Scotland 'split down the middle' on election says Curtice
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The Scottish Parliament will dissolve and voters will elect 129 Members of Scottish Parliament (MSPs) on Tuesday, May 6, 2021. The leaders of the five largest parties in Scotland took to the stage on Tuesday to debate among themselves about the key issues facing the Scottish public.
The Scottish First Minister Nicola Sturgeon was joined by Anas Sarwar from Labour and Douglas Ross from the Scottish Conservatives.
Willie Rennie from the Lib Dems and Lorna Slater of the Scottish Greens also joined the BBC show.
The debate came amid an increasingly tense political climate in Scotland in the wake of no-confidence votes and the current leader of the Scottish National Party facing accusations claiming she breached the ministerial code.
And it seems this ongoing row has damaged confidence in the SNP leader.
According to a poll published on Express.co.uk asking which politician won the Scottish election debate on March 30, readers were strongly in support of the Scottish Conservative candidate Douglas Ross.
In total, 62 percent of readers – or 2,748 people – believed Mr Ross won the debate.
Overall, 13 percent of respondents said they did not know who had won the debate while just 12 percent – 514 people- believed the Scottish National Party leader, putting her in third place.
The Scottish Labour candidate was put in third place with 11 percent of the vote.
The Liberal Democrats leader won two percent of the vote, compared to zero percent who supported Ms Slater.
The poll was open for 11 hours, from 9pm on Tuesday to 8am on Wednesday, March 31.
A total of 4,442 people responded to the question: “Who won the Scottish election debate tonight?”
The debate ignited Express readers to have their say in the comments, with one person saying the First Minister “looked and sounded stale, tired” while “Douglas Ross had excellent ding dong with Sturgeon and definitely came off best”.
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Another reader commented: “No one denies Kranki does her best, but her best is not good enough.”
They added: “Fooling the people into believing an independent Scotland would be a type of utopia. Only finding out the truth when it’s too late.”
One user said: “There was something fishy about all of Sturgeons arguments so come May I think I will give her a miss when I put my cross in the box.”
However, while one was critical of the SNP’s independence bid, they admitted the party will likely see a majority come May.
They wrote: “The SNP don’t have any opposition, neither does Sturgeon, that’s the reality, but whether they would get a majority vote to leave or not is another matter, personally I can’t believe the people of Scotland would be that reckless as to walk away from the rest of the UK.”
What happened in last night’s debate?
The Scottish First Minister leaned on her coronavirus pandemic performance and discussed a future independence vote.
She also singled out her dream opponent for the debate as Prime Minister Boris Johnson.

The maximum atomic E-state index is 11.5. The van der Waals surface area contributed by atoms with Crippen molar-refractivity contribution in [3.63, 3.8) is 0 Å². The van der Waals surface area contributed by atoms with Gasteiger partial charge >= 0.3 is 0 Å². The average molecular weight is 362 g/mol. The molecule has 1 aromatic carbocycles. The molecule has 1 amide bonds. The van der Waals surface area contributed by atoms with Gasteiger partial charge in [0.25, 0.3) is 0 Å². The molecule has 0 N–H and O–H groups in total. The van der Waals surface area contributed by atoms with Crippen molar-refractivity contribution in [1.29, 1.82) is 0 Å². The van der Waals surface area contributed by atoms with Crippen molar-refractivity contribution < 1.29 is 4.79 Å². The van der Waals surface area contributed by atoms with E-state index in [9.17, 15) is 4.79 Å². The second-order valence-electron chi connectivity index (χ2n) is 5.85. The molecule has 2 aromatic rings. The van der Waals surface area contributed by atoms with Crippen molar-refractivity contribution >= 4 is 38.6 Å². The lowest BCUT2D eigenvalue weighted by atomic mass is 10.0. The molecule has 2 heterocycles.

But Ms Sturgeon came under fire when she said she wanted to delay the referendum until “the crisis has passed”.
She said: “I’ll leave other people to judge if my focus has been on the pandemic or not over the past year. People have seen me literally every single day lead the country’s fight against Covid and I have literally spent almost every waking moment doing that.
“Recovery is not a neutral thing. So long as so many of the decisions lie in the hands of Boris Johnson and Westminster – that often the people of Scotland haven’t voted for, then the danger is we take the wrong decisions and go in the wrong direction just as we’ve been dragged out of the EU against our will.”
The ongoing row with Alex Salmond – who was not present at last night’s debate – was raised by Ms Sturgeon’s opponents.
Mr Salmond launched a new pro-independence party called Alba Party last week.
The party was registered with the Electoral Commission in January by retired TV producer Laurie Flynn and has now been formally launched by Mr Salmond.
Mr Salmond, 66, will stand in the Scottish parliament elections on May 6 and many political pundits believe his involvement in frontline politics will complicate support for the Scottish National Party, splitting pro-independence voters.
Conservative leader Douglas Ross galvanised his base repeating his promises of “no referendum” over and over.
He clashed with Ms Sturgeon the most, given his party’s aims to deprive her party of a majority and provide a “strong opposition” at Holyrood.
Mr Ross also used the topic of independence to try to attract hardcore unionists away from the Labour Party.
He has faced criticism however for stating he would not work with the SNP under any circumstances even to tackle climate change.
Labour candidate Anas Sarwar was recently elected as leader of the Scottish Labour Party.
The Labour Party has lost significant ground in Scotland in the past few years, particularly since the 2014 referendum vote.
Mr Sarwar sought to be seen as a reasonable alternative to both the SNP and the Conservatives.
The Green co-leader Lorna Slater struggled in her first televised debate according to political commentators.
The party typically provides an alternative to the SNP for pro-independence votes, but now with the emergence of the Alba Party, the Green Party is facing a tougher fight for votes.
The Liberal Democrats leader Willie Rennie spoke of past campaigns and said he did not want to repeat previous mistakes.
The party has long stood by its pro-European stance, with Scotland having voted to stay in the EU in 2016.
Mr Rennie used this stance to say another independence vote would be re-run off the back of Brexit.
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